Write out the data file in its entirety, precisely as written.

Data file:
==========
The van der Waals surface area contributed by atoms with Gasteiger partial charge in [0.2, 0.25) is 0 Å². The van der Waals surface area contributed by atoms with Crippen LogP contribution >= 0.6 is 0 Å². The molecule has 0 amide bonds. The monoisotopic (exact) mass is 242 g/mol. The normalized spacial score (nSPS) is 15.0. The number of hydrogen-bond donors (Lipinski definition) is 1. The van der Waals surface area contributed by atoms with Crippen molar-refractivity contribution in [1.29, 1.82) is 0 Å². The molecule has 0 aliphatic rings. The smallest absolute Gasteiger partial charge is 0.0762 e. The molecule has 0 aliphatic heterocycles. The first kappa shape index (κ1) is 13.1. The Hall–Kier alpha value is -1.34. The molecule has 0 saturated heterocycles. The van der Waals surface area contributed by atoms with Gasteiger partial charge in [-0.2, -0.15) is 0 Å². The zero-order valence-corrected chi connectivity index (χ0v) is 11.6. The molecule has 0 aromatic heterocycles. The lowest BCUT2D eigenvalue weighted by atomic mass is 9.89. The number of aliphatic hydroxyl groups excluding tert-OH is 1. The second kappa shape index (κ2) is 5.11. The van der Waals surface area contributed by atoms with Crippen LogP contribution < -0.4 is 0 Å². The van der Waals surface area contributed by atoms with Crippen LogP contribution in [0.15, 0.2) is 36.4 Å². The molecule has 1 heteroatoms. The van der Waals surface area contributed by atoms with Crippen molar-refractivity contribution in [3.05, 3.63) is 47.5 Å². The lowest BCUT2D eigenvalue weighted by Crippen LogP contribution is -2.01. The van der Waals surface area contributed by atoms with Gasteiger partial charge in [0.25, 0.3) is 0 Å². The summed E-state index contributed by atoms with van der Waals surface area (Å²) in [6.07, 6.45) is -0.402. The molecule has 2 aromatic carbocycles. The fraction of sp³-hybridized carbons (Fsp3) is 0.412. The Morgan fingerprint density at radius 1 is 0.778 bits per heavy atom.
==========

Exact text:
The van der Waals surface area contributed by atoms with Gasteiger partial charge in [0.2, 0.25) is 0 Å². The van der Waals surface area contributed by atoms with Crippen LogP contribution >= 0.6 is 0 Å². The molecule has 0 amide bonds. The monoisotopic (exact) mass is 242 g/mol. The normalized spacial score (nSPS) is 15.0. The number of hydrogen-bond donors (Lipinski definition) is 1. The van der Waals surface area contributed by atoms with Crippen molar-refractivity contribution in [1.29, 1.82) is 0 Å². The molecule has 0 aliphatic rings. The smallest absolute Gasteiger partial charge is 0.0762 e. The molecule has 0 aliphatic heterocycles. The first kappa shape index (κ1) is 13.1. The Hall–Kier alpha value is -1.34. The molecule has 0 saturated heterocycles. The van der Waals surface area contributed by atoms with Gasteiger partial charge in [-0.2, -0.15) is 0 Å². The zero-order valence-corrected chi connectivity index (χ0v) is 11.6. The molecule has 0 aromatic heterocycles. The lowest BCUT2D eigenvalue weighted by atomic mass is 9.89. The number of aliphatic hydroxyl groups excluding tert-OH is 1. The second kappa shape index (κ2) is 5.11. The van der Waals surface area contributed by atoms with Crippen LogP contribution < -0.4 is 0 Å². The van der Waals surface area contributed by atoms with Crippen LogP contribution in [0.15, 0.2) is 36.4 Å². The molecule has 1 heteroatoms. The van der Waals surface area contributed by atoms with Crippen molar-refractivity contribution in [3.05, 3.63) is 47.5 Å². The lowest BCUT2D eigenvalue weighted by Crippen LogP contribution is -2.01. The van der Waals surface area contributed by atoms with Gasteiger partial charge in [0.25, 0.3) is 0 Å². The summed E-state index contributed by atoms with van der Waals surface area (Å²) in [6.07, 6.45) is -0.402. The molecule has 2 aromatic carbocycles. The fraction of sp³-hybridized carbons (Fsp3) is 0.412. The Morgan fingerprint density at radius 1 is 0.778 bits per heavy atom.